Many foreign businesses have employees working across a number of countries including Great Britain; splitting their time accordingly. Where an employee’s place of work is not exclusively Great Britain, but some time is spent here, at what point will they be protected by British employment law?
Previous case law states employee shall be protected where “the connection with Great Britain is sufficiently strong to enable it to be said that Parliament would have regarded it as appropriate for a tribunal to deal with the claim”.
The recent case of Fuller v United Healthcare Services Inc considered whether a US citizen, employed by a US company who spent time working in the UK was protected by British law.
Mr Fuller, a US citizen, worked for a US company which was part of the multi-national United Health Group (“the Group”). In addition to his US role, he was appointed as Managing Director of the Group’s UK business and, although based in the US, was obliged to work in the UK and Middle East also.
For tax purposes, his contract stated he must work 49% of his time in the UK. Other key factors were that his salary was paid in US dollars, bonus entitlement, paid time off and holidays were provided in line with US policy (including local statutory holidays in the US), a daily living cost was paid for time spent in the UK, a leased flat was provided in London and the Group agreed to pay for two visits per year for Mr Fuller’s partner to the UK.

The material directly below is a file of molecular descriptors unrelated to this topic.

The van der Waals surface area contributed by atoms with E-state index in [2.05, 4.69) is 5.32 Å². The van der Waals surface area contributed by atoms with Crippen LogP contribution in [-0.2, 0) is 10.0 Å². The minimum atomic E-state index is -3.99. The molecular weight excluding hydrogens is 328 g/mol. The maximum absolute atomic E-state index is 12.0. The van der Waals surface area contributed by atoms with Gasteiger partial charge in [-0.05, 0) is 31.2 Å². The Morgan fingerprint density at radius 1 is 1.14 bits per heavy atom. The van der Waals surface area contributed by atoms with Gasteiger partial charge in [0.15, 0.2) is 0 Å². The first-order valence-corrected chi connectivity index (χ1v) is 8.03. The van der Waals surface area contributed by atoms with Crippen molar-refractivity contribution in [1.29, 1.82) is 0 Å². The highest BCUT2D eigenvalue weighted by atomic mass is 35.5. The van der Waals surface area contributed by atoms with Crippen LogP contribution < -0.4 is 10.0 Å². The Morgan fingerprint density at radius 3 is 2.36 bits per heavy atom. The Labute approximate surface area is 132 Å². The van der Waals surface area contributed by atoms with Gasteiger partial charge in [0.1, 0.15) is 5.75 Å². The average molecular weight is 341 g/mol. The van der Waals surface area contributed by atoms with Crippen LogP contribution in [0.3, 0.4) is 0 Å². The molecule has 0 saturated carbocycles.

Mr Fuller’s “expatriate assignment” was terminated. He was unable to find another role within the Group and was dismissed. Mr Fuller sought to bring claims in an English Employment Tribunal for unfair dismissal, automatic unfair dismissal in respect of protected disclosures and sexual orientation discrimination.
It was held that the Tribunal did not have jurisdiction to hear his claims.
A key question was whether he had given up his “base” in the US and moved to the UK. Looking at the facts of the case, the Tribunal held that he was very much based in the US and his connection with the UK was not sufficiently strong enough.
Interestingly, Mr Fuller’s dismissal took place in the US because his employer did not wish for him to receive bad news away from home, which the Tribunal considered emphasised his base was the US.
The Judge stated:
“All the circumstances must be considered. These include, but are not limited to, the terms of the contract, the applicable law, the place of performance of the work, and the living arrangement of the employee. Only once these facts have been ascertained can the ET stand back and consider what connection if any there is to Great Britain.”
This is useful guidance for international recruiters/employers who have employees based in other countries but working in the UK. The factors listed above should give some guidance as to whether British law shall apply (and therefore whether British procedures need to be followed in order to avoid a claim).
Where British employees are posted abroad for the purposes of a business carried on in Britain (e.g. a marketing executive spending a large proportion of time attending meetings abroad on behalf of a British business), then it is likely they shall be protected by the British employment legislation.